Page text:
After leaving college I had only been working for a short while when the electric typewriter arrived. This was a ibm-typewritertotal revolution! At last we were all able to say goodbye to aching fingers. Everyone coveted – and I was lucky enough to have – a red IBM Golf Ball typewriter and at the start it took some getting used to. No more keys leaping out of the type basket to make their impact on paper; this circular metal ball covered in letters simply whizzed up and down. There were downsides of course. It wasn’t a good idea to rest your fingers on the keyboard at any time as the slightest pressure on any one key would automatically set it off like a machine gun, leaving a trail of gibberish across whatever you were in the middle of typing.  Olivetti also produced an electric daisy wheel typewriter. The beauty of this machine was that you could Print Elementsbuy replacement wheels with different typefaces making it a very versatile piece of equipment. Today, of course, the computer leaves us spoiled for choice with innumerable typeface options, so different from those dark days!

Things settled down for a while and then the electronic typewriter arrived. I guess this was the forerunner of word processing as the one I wedges-017used had a small window built into the front to enable text to be edited – very cutting edge at the time. By the late ‘80’s early ‘90’s computers/word processors were beginning to become norm in the provincial workplace (no doubt London and other big cities already had them). My first session on a word processor was surreal. In the past typing had been about movement and noise. Now here I was, sitting in front of a strange detached keyboard. When my fingers hit keys there was a gentle tapping sound but nothing felt as if it had connected with anything else. It was only when I raised my eyes to the screen in front of me that I saw words appearing as if by magic. It was probably as weird an experience as the progression from manual to electric typewriter.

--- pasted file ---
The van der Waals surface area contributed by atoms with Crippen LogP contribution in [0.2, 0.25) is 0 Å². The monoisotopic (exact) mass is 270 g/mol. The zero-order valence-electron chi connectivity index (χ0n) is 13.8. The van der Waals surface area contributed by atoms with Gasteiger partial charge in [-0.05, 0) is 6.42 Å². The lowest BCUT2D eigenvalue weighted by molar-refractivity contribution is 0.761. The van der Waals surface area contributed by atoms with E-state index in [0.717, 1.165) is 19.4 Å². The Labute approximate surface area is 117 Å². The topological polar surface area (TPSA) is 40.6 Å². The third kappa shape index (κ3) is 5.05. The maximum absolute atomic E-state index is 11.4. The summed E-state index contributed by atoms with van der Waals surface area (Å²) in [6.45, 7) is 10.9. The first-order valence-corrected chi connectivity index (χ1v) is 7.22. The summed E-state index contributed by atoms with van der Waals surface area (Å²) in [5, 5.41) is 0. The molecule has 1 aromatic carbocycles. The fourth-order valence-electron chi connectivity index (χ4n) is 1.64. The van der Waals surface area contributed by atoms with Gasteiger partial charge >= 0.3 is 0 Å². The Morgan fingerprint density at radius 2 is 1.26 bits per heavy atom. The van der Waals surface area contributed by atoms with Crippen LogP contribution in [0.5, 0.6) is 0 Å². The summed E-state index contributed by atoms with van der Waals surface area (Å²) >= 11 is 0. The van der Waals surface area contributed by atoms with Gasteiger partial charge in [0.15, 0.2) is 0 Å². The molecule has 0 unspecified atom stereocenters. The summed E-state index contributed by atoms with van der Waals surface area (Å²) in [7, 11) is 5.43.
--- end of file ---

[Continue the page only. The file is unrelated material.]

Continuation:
800px-hardwarewordprocessor-optimizedIn early desktop computers  WP packages were almost an afterthought and in some instances not very user friendly. Therefore I opted for a dedicated word processor instead, using the computer for spreadsheets and databases. Suddenly it seemed you no longer needed to be able to type to use a computer. Of course it completely transformed how things were done in the workplace. A manager doing his own typing? Shock, horror! That would have been unheard of during my early years at work. Then it was all about dictation and audio tapes and getting the secretary to type it all up.

Although the workplace has radically changed,  I’m glad I went through the fire and brimstone of Mrs Cameron Smith’s teaching sessions. It wasn’t wasted because if I hadn’t learned the skill I’d be reduced to two finger typing and working at a snail’s pace. As far as I’m concerned touch typing is definitely an added bonus if you’re a writer. So here’s to the unforgettable Mrs Cameron Smith with her lilac rinse. athletic calves and menacing ruler. I’m forever in her debt.

Posted in Writing

It’s 24th January and publication day for The Girl on the Beach by Morton S Gray



Who is Harry Dixon?